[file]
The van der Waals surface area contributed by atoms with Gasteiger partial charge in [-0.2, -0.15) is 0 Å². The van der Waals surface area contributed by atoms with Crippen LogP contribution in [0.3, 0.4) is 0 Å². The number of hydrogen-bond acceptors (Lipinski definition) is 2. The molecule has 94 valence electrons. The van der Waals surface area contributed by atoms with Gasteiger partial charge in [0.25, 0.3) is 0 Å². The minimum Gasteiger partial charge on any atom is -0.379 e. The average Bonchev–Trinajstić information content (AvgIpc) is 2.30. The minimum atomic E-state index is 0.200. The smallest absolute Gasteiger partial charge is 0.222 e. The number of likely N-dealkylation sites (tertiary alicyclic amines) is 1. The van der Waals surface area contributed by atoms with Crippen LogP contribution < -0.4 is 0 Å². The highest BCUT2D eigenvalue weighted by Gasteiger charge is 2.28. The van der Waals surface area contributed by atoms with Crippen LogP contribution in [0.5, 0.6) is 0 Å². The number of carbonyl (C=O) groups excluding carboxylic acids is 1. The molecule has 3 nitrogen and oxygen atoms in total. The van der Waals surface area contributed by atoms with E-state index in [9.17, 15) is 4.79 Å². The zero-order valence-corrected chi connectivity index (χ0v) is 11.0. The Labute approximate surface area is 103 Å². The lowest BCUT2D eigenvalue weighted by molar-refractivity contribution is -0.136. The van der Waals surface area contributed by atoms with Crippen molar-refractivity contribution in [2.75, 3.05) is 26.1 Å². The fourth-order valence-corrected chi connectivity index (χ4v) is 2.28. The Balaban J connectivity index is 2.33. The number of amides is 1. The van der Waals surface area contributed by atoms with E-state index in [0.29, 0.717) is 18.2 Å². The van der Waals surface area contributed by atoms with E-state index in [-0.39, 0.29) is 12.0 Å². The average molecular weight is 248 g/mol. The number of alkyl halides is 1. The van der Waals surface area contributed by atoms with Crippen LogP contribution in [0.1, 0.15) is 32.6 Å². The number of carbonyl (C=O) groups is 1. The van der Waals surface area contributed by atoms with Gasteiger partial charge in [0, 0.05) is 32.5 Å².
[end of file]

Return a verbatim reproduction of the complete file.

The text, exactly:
The van der Waals surface area contributed by atoms with Gasteiger partial charge in [-0.2, -0.15) is 0 Å². The van der Waals surface area contributed by atoms with Crippen LogP contribution in [0.3, 0.4) is 0 Å². The number of hydrogen-bond acceptors (Lipinski definition) is 2. The molecule has 94 valence electrons. The van der Waals surface area contributed by atoms with Gasteiger partial charge in [0.25, 0.3) is 0 Å². The minimum Gasteiger partial charge on any atom is -0.379 e. The average Bonchev–Trinajstić information content (AvgIpc) is 2.30. The minimum atomic E-state index is 0.200. The smallest absolute Gasteiger partial charge is 0.222 e. The number of likely N-dealkylation sites (tertiary alicyclic amines) is 1. The van der Waals surface area contributed by atoms with Crippen LogP contribution < -0.4 is 0 Å². The highest BCUT2D eigenvalue weighted by Gasteiger charge is 2.28. The van der Waals surface area contributed by atoms with Crippen LogP contribution in [0.5, 0.6) is 0 Å². The number of carbonyl (C=O) groups excluding carboxylic acids is 1. The molecule has 3 nitrogen and oxygen atoms in total. The van der Waals surface area contributed by atoms with E-state index in [9.17, 15) is 4.79 Å². The zero-order valence-corrected chi connectivity index (χ0v) is 11.0. The Labute approximate surface area is 103 Å². The lowest BCUT2D eigenvalue weighted by molar-refractivity contribution is -0.136. The van der Waals surface area contributed by atoms with Crippen molar-refractivity contribution in [2.75, 3.05) is 26.1 Å². The fourth-order valence-corrected chi connectivity index (χ4v) is 2.28. The Balaban J connectivity index is 2.33. The number of amides is 1. The van der Waals surface area contributed by atoms with E-state index in [0.29, 0.717) is 18.2 Å². The van der Waals surface area contributed by atoms with E-state index in [-0.39, 0.29) is 12.0 Å². The average molecular weight is 248 g/mol. The number of alkyl halides is 1. The van der Waals surface area contributed by atoms with Crippen LogP contribution in [0.1, 0.15) is 32.6 Å². The number of carbonyl (C=O) groups is 1. The van der Waals surface area contributed by atoms with Gasteiger partial charge in [0, 0.05) is 32.5 Å².